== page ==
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Is CBD Psychoactive?

Is CBD Psychoactive?

When searching for CBD products, most websites will list the compound as “non-psychoactive”, because “psychoactive” is a popular term used to describe the effects of marijuana and THC. Keep reading to find out if CBD really is non-psychoactive.


Psychoactive versus psychotropic

By defining CBD as non-psychoactive, it helps to position the compound as the safer option and distance it from cannabis, which is still illegal throughout much of the world.

In reality, however, the distinction between psychoactive and non-psychoactive is not as straightforward as it appears. There’s also another term we need to consider—psychotropic. Both psychoactive and psychotropic describe how a substance changes the way we think and feel. But, it’s the slight variation between these two terms that could alter the proper description of CBD.

This becomes easier to understand once we look at the definitions of both terms:

• Psychotropic: “Denoting drugs that affect a person’s mental state”.

Psychotropic substances affect our mental state, our sense of reality, and our perception of the world. Although it’s a term that can refer to prescription drugs, it’s most commonly used to describe recreational drugs.

• Psychoactive: “A substance affecting the mind”.

The term “psychoactive” implies a substance that affects the mind, and while this can have negative repercussions, there are dozens of psychoactive foods and compounds that we consume daily without risk. Just because something can alter our mind doesn’t necessarily mean that the effect is dangerous or undesirable.

Psychoactive substances are more common than you think

It may be hard to believe, but something we all eat and enjoy regularly contains psychoactive compounds. We are, of course, talking about chocolate! Specifically dark chocolate, but chocolate nonetheless.

Cacao (the raw seeds from which chocolate is derived) is one of the most popular food products on the planet. And because the compounds within it can reduce tension—this makes chocolate a psychoactive substance. But what about CBD?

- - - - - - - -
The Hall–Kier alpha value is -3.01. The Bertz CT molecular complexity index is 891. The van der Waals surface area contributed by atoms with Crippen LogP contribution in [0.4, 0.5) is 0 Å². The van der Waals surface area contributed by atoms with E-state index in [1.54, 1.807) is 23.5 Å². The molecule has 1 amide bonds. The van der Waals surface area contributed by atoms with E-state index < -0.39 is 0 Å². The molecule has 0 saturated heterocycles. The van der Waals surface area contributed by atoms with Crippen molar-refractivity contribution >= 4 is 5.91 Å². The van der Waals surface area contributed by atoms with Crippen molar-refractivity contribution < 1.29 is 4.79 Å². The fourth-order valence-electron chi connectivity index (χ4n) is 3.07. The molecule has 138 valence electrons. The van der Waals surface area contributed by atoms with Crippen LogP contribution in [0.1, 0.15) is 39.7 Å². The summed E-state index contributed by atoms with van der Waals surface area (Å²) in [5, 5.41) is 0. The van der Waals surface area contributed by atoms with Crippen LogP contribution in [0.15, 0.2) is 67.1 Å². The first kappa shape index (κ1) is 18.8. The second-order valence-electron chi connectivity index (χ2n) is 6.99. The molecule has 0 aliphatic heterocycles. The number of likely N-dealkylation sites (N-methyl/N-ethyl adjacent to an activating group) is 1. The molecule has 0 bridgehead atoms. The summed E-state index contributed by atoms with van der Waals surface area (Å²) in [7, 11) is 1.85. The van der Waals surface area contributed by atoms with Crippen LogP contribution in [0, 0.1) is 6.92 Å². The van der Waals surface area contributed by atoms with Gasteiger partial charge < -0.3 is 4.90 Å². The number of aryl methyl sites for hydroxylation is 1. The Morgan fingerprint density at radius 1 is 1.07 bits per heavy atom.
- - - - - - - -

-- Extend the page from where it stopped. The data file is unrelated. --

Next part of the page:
How does CBD affect the mind?

The example of chocolate as a psychoactive substance was provided on purpose. Both the sweet treat and CBD share a common trait—their activation of serotonin receptors (5-HT).

If you’ve ever wondered why eating chocolate makes you feel so good, the answer is serotonin—a neurotransmitter responsible for transporting signals to different areas of the brain. It is believed to help regulate the mood, as low levels of serotonin are associated with various harmful psychological conditions. And preclinical evidence suggests that CBD may have a similar effect.

Working along the same lines as chocolate, CBD is thought to influence serotonin receptors and help in the regulation of tension, uneasiness and low mood. Obviously, with any mechanism involving sophisticated neurochemicals, there are a lot of variables to explore. Researchers are keen to understand the full scope of the interaction between CBD and 5-HT receptors, with studies underway.

Is CBD Psychoactive?

Is CBD really psychoactive?

With an understanding of how CBD might influence the mind, we now come back to the original question: Is CBD psychoactive?

Yes, based on current evidence, CBD can be classed as psychoactive. And, although there’s still a lot we don’t know about the effects of the cannabinoid, it’s believed to have a promising future, helping various mood-related conditions.

Like chocolate, CBD can positively affect our mind, just as a psychoactive substance should. However, we haven’t based CBD’s comparison to chocolate purely on the interaction with serotonin receptors. Both compounds are likely to have adverse effects when taken in excess. Even substances that are good for our health need a balanced approach, especially as part of a healthy lifestyle.

If you want to experience the therapeutic qualities of CBD for yourself, why not browse the Cibdol store for a complete selection of CBD oils, capsules, cosmetics and supplements. Or, if you still have more questions about CBD and how it affects the mind, explore our CBD Encyclopedia for a series of beginner-friendly guides and articles.

Click the link to find out if we can really call CBD non-psychoactive, and what this means for the relationship between CBD and mood-related conditions.